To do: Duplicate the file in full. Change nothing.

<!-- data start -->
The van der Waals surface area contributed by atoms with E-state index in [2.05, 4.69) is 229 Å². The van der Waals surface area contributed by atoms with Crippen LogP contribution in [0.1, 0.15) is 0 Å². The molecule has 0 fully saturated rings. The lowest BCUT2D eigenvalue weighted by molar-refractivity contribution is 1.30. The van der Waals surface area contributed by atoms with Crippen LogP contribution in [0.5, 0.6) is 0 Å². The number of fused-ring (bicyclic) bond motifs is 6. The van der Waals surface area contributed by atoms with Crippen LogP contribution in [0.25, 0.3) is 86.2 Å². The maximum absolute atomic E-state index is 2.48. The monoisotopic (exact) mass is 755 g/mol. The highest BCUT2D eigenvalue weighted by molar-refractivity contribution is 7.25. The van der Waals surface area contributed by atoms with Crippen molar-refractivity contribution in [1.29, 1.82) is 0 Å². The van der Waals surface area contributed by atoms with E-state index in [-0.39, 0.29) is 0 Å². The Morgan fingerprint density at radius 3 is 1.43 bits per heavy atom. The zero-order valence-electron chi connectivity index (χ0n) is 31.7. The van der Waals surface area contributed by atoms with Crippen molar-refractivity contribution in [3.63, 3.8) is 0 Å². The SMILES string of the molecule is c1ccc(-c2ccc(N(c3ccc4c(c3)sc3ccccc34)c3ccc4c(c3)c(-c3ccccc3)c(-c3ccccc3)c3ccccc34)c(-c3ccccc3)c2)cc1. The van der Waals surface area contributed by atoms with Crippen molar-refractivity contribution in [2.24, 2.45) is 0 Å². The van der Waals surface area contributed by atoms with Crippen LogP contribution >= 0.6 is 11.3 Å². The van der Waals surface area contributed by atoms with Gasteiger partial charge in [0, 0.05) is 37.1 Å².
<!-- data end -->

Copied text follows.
The van der Waals surface area contributed by atoms with E-state index in [2.05, 4.69) is 229 Å². The van der Waals surface area contributed by atoms with Crippen LogP contribution in [0.1, 0.15) is 0 Å². The molecule has 0 fully saturated rings. The lowest BCUT2D eigenvalue weighted by molar-refractivity contribution is 1.30. The van der Waals surface area contributed by atoms with Crippen LogP contribution in [0.5, 0.6) is 0 Å². The number of fused-ring (bicyclic) bond motifs is 6. The van der Waals surface area contributed by atoms with Crippen LogP contribution in [0.25, 0.3) is 86.2 Å². The maximum absolute atomic E-state index is 2.48. The monoisotopic (exact) mass is 755 g/mol. The highest BCUT2D eigenvalue weighted by molar-refractivity contribution is 7.25. The van der Waals surface area contributed by atoms with Crippen molar-refractivity contribution in [1.29, 1.82) is 0 Å². The van der Waals surface area contributed by atoms with E-state index in [-0.39, 0.29) is 0 Å². The Morgan fingerprint density at radius 3 is 1.43 bits per heavy atom. The zero-order valence-electron chi connectivity index (χ0n) is 31.7. The van der Waals surface area contributed by atoms with Crippen molar-refractivity contribution in [3.63, 3.8) is 0 Å². The SMILES string of the molecule is c1ccc(-c2ccc(N(c3ccc4c(c3)sc3ccccc34)c3ccc4c(c3)c(-c3ccccc3)c(-c3ccccc3)c3ccccc34)c(-c3ccccc3)c2)cc1. The van der Waals surface area contributed by atoms with Crippen molar-refractivity contribution in [2.24, 2.45) is 0 Å². The van der Waals surface area contributed by atoms with Crippen LogP contribution >= 0.6 is 11.3 Å². The van der Waals surface area contributed by atoms with Gasteiger partial charge in [0, 0.05) is 37.1 Å².